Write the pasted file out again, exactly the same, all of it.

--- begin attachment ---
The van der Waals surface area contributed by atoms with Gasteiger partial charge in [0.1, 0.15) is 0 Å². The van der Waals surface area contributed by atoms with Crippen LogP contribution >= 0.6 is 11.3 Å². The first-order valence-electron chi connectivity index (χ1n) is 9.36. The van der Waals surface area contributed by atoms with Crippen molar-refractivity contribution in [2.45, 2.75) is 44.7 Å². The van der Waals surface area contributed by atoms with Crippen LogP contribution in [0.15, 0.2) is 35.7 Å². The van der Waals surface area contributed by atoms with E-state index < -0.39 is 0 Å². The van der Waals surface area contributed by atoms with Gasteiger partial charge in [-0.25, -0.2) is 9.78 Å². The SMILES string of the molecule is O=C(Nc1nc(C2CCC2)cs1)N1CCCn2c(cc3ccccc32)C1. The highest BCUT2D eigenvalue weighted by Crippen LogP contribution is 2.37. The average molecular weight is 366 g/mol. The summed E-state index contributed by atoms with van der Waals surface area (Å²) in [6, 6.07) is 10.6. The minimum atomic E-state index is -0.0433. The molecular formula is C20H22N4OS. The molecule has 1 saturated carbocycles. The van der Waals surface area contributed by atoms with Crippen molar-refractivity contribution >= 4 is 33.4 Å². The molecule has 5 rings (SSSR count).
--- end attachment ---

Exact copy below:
The van der Waals surface area contributed by atoms with Gasteiger partial charge in [0.1, 0.15) is 0 Å². The van der Waals surface area contributed by atoms with Crippen LogP contribution >= 0.6 is 11.3 Å². The first-order valence-electron chi connectivity index (χ1n) is 9.36. The van der Waals surface area contributed by atoms with Crippen molar-refractivity contribution in [2.45, 2.75) is 44.7 Å². The van der Waals surface area contributed by atoms with Crippen LogP contribution in [0.15, 0.2) is 35.7 Å². The van der Waals surface area contributed by atoms with E-state index < -0.39 is 0 Å². The van der Waals surface area contributed by atoms with Gasteiger partial charge in [-0.25, -0.2) is 9.78 Å². The SMILES string of the molecule is O=C(Nc1nc(C2CCC2)cs1)N1CCCn2c(cc3ccccc32)C1. The highest BCUT2D eigenvalue weighted by Crippen LogP contribution is 2.37. The average molecular weight is 366 g/mol. The summed E-state index contributed by atoms with van der Waals surface area (Å²) in [6, 6.07) is 10.6. The minimum atomic E-state index is -0.0433. The molecular formula is C20H22N4OS. The molecule has 1 saturated carbocycles. The van der Waals surface area contributed by atoms with Crippen molar-refractivity contribution >= 4 is 33.4 Å². The molecule has 5 rings (SSSR count).